Schecter's book is smart but misguided, and essentially involves an attempt to rescue liberalism from itself--or what he sometimes terms "early liberalism" from its historical vicissitudes. He likes, in short, the ways in which Kantianism sets up formal legality over legitimacy, as legitimacy (he argues) always involves a compromise in which particular interests take precedence over the universal, and a forced reconciliation or fabricated consensus (hegemony) results. The problem, Schecter recognizes, is that Kant secured such a distance of legality from interest or need only by assuming a limited suffrage and so by excluding women, wage-earners, etc. from the sphere of politics. Moreover, even within such an attenuated public sphere, actually existing liberal democracy depended upon a covert subject, the white male property-owner, and his particular interests. Still, Schecter wants to maintain the notion that a disinterested (and so legitimate) legality is attainable. For this he turns (rather unconvincingly) to the libertarian or "guild" socialism of G D H Cole.

Still, however wrong, Schecter's book is at least provocative and intelligent.

The same can hardly be said for Tønder and Thomassen's collection. Its premise is to set up a distinction "between abundance and lack," which essentially means playing off Lacanianism and Deleuzianism, all under the sign of radical democracy. The so-called Lacanians (because in fact they are Laclauians through and through) run through the same old moves about hegemony, constitutive outsides, tendentially empty signifiers, non-coincidence of desire, and the like. The so-called Deleuzians are, however, on the whole even worse, as they attempt to shoe-horn Deleuze within the framework of "radical democracy," as bidden by the collection's editors. Paul Patton's piece, for instance, rather bizarrely tries to claim that Deleuze was a paid-up liberal democrat mainly based on the fact that he so seldom discusses liberal democracy. His argument is generally along the lines of admitting "there is no doubt that Deleuze is not a theorist of democracy in the narrow sense of the term," but only to follow up with the thought that "it does not follow from this that Deleuze is hostile to democratic government" (54). Well, but you can't make of a non sequitur a democratic theorist.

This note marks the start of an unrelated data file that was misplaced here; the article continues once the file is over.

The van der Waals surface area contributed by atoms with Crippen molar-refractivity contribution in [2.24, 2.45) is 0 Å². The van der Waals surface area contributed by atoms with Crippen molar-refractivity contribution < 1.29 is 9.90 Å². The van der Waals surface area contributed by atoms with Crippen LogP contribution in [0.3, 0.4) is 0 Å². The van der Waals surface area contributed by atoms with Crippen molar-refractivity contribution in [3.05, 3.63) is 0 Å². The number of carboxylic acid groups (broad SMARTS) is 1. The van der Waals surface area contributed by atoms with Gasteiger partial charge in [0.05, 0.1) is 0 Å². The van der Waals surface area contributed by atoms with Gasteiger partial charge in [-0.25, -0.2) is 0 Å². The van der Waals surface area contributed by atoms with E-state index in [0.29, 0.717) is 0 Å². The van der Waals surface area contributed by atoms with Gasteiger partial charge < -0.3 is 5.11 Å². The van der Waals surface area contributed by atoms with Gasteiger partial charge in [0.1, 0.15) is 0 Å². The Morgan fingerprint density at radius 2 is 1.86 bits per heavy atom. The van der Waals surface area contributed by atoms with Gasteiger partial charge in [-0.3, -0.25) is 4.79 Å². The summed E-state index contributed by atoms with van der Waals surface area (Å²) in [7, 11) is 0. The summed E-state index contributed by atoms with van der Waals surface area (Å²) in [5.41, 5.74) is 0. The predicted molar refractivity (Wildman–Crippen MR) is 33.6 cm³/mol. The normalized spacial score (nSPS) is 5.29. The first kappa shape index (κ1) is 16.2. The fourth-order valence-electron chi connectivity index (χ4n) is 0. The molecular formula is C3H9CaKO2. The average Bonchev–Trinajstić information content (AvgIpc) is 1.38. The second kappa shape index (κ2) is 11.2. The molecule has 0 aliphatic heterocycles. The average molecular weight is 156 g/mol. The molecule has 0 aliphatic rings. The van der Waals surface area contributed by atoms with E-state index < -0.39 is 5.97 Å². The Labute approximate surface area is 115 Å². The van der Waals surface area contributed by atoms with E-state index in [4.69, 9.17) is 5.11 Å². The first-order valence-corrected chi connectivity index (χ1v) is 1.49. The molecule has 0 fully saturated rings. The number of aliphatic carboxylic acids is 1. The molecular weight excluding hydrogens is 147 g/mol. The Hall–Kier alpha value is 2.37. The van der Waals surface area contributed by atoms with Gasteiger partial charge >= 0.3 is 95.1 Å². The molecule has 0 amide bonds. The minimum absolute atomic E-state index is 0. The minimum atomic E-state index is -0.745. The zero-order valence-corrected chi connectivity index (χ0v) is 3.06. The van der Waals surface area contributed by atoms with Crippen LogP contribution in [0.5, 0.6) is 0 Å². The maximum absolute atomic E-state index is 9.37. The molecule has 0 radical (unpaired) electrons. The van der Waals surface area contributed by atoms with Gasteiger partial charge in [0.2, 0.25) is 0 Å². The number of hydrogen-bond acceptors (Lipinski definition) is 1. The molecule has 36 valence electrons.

Meanwhile, the whole concept of "radical democracy" is a con. The tag "radical" is basically meaningless. And there is much confusion as to what purpose the adjective serves: is the notion that radical democracy is some new kind of democracy, exciting, different, and better than (say) liberal or neoliberal democracy? Or is it that democracy is itself radical, and what's involved is merely a redescription to make democracy seem more exciting, different, and better than it currently appears? This ambivalence, which is never directly confronted, undermines the book's very premises.

Monday, July 03, 2006


FogwillThe Argentine author Fogwill's Los pichiciegos is an astonishing tale derived from the Falklands/Malvinas conflict. The book is all the more remarkable as it was written between June 11-17, 1982, i.e. as the war itself was ending and so while the war of words still followed a rigid ideological dichotomy, and before the combatants themselves had had a chance to tell of their experiences.